Small Thoughts Review: Elsinore Revolution by Elaine Vilar Madruga, Translated by Toshiya Kamei

Elsinore Revolution is a science fiction short-short story written by Elaine Vilar Madruga, and translated into English by Toshiya Kamie. It was published in the Jan/Feb issue of The Magazine of  Fantasy and Science Fiction. It centers on the character of Ophelia from Shakespeare’s Hamlet Without some foreknowledge of the Hamlet story, and the character of Ophelia this will be a much different piece of SF.

In the piece, Shakespear is nothing more than a robot, or algorithm writing masterpieces. However, a fatal error spreads throughout the system of Shakespears, corrupting them.

The Magazine of Fantasy & Science Fiction, January/February 2020 ...

I am not a fan of loop stories. That is, I don’t particularly care for stories in which the beginning of the piece is a sort of–trick of light, or some such, that turns out to be just the ending of the same story readers have just read. Sadly, that is the unfortunate demise of this piece. While it’s a short piece and so doesn’t come with a hefty time commitment to read, the ending feels like a cheat to me, as, in the end, nothing has changed for the reader. Shakespear-robot has changed, but it seems to me that readers are left out of that change. Due to this, the piece falls flat.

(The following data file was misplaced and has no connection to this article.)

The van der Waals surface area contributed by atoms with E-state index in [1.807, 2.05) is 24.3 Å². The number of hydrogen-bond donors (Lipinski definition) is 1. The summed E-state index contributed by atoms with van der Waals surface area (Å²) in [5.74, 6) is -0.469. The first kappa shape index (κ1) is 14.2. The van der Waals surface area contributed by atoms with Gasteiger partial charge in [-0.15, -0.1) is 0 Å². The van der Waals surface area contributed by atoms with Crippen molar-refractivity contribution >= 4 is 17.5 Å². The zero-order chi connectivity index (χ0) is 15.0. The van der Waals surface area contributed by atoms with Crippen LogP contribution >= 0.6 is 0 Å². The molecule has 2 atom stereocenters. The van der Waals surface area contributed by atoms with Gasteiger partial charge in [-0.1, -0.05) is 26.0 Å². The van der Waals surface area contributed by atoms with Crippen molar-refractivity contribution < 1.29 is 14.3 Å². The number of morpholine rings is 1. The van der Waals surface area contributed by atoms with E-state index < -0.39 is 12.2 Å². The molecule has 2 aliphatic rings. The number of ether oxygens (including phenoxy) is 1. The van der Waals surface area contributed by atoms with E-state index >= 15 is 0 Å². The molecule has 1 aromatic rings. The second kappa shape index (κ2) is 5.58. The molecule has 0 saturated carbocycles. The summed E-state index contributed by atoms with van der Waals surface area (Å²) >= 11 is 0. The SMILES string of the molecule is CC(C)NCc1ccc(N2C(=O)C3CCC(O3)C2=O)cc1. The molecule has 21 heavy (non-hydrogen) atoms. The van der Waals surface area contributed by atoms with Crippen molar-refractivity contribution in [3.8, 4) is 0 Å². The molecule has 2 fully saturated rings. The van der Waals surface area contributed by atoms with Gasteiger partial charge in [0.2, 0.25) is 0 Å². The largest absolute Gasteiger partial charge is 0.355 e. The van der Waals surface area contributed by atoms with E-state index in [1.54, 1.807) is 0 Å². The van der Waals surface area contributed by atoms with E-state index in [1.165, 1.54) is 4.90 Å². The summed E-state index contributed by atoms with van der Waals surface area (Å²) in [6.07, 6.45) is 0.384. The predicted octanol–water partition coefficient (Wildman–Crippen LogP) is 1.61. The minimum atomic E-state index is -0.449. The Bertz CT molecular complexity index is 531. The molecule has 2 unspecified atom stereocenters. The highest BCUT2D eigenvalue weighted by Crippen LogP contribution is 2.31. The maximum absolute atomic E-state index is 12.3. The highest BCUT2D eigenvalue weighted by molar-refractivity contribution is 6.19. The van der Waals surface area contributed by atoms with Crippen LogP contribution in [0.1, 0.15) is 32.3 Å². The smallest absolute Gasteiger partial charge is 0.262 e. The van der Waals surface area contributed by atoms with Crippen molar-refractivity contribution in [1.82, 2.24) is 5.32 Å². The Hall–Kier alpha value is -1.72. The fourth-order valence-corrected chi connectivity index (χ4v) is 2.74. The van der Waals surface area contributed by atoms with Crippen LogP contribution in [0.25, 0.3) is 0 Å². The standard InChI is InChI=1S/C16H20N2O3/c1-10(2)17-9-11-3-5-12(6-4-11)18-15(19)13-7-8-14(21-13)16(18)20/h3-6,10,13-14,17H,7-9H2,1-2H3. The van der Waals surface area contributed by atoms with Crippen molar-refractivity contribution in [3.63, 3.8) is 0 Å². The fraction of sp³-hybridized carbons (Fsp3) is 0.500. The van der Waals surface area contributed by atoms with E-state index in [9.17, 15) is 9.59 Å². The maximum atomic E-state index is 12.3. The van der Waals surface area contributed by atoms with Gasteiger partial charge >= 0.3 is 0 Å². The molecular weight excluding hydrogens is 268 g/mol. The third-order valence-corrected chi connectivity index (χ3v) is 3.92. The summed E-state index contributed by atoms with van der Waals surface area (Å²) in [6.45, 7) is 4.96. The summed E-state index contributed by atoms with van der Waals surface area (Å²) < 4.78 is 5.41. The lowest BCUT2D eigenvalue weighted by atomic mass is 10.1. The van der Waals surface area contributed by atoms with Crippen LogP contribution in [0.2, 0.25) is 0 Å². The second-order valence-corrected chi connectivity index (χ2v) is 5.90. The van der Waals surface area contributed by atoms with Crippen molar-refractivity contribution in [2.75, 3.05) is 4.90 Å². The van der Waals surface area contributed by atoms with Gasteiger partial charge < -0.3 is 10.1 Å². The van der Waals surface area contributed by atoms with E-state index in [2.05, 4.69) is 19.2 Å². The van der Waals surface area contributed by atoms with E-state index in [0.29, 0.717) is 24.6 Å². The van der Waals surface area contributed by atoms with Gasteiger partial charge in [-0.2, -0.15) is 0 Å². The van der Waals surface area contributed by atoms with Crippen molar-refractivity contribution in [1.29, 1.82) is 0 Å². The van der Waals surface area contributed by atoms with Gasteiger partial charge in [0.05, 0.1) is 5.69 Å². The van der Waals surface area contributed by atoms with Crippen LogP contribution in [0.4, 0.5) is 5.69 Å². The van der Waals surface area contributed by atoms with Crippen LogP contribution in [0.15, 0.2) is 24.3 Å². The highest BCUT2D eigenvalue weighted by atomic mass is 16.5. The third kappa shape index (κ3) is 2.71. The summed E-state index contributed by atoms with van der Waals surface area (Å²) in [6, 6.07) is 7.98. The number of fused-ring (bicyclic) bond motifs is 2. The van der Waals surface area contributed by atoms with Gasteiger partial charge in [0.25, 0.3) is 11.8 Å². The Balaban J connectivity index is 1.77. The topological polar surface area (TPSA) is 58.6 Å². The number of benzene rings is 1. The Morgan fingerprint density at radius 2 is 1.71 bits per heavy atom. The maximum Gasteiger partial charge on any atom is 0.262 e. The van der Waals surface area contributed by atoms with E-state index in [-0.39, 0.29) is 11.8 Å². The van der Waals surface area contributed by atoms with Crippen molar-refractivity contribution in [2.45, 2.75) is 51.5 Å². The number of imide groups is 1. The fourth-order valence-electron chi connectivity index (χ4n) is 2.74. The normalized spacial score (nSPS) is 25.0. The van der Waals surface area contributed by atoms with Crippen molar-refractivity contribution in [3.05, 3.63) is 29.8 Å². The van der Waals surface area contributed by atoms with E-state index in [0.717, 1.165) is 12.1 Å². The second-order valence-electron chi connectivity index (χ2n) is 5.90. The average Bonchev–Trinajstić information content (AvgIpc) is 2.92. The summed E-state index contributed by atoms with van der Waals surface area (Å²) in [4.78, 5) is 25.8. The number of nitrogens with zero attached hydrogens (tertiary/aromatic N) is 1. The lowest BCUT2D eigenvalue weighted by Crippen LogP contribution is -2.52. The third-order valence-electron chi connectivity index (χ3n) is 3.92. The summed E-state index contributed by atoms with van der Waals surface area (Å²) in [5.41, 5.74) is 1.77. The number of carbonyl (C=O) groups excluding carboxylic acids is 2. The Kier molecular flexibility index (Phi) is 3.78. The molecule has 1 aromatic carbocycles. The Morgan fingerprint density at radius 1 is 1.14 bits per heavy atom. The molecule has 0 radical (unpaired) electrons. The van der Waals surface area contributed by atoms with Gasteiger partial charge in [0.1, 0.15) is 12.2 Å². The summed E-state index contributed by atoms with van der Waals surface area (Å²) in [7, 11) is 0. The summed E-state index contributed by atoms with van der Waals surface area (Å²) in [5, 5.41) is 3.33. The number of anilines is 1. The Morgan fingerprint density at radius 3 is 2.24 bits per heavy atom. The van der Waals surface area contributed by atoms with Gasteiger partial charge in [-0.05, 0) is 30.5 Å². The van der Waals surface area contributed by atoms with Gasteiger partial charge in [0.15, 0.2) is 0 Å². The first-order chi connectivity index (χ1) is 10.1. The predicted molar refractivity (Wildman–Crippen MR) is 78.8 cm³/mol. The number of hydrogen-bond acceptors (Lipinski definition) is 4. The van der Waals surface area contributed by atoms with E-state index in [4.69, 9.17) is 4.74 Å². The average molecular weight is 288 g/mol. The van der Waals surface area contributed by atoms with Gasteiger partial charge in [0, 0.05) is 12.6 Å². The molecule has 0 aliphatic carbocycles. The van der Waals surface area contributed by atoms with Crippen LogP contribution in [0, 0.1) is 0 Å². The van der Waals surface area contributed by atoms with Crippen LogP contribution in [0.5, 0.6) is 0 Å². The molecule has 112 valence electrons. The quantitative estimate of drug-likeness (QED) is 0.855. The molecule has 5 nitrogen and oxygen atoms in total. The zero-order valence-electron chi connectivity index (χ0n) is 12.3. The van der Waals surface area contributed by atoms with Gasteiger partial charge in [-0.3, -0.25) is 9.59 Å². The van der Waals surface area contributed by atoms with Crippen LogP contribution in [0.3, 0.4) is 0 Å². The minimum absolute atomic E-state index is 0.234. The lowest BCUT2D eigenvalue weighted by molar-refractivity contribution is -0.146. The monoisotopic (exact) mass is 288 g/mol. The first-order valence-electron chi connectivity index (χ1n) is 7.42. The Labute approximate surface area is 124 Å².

Small Thoughts Review: Banshee by Michael Cassutt

Banshee by Michael Cassutt is a science fiction novelet published in The Magazine of Fantasy & Science Fiction’s, Jan/Feb 2020 issue. While I say it’s science fiction, it could be categorized as science fantasy in the sense that little of the plot hinges on the actual science that makes the plot possible. Stretching subgenre even further, this could be considered science weird literature, or weird science fiction, similar to Jeff Vandameer’s work, though less on the horror spectrum and more on the absurd.

The premise hinges on the idea of the “Banshee,” a person who has gone through a medical proceeding that changes their whole body into. . . well pretty much anything. There are people who have morphed or “Bancheed” themselves into dinosaurs, unicorns, Martians, etc, etc. It’s ridiculous. Yet, the main character was interesting enough to keep reading about–which is a testament to the piece.The Magazine of Fantasy & Science Fiction, January/February 2020 ...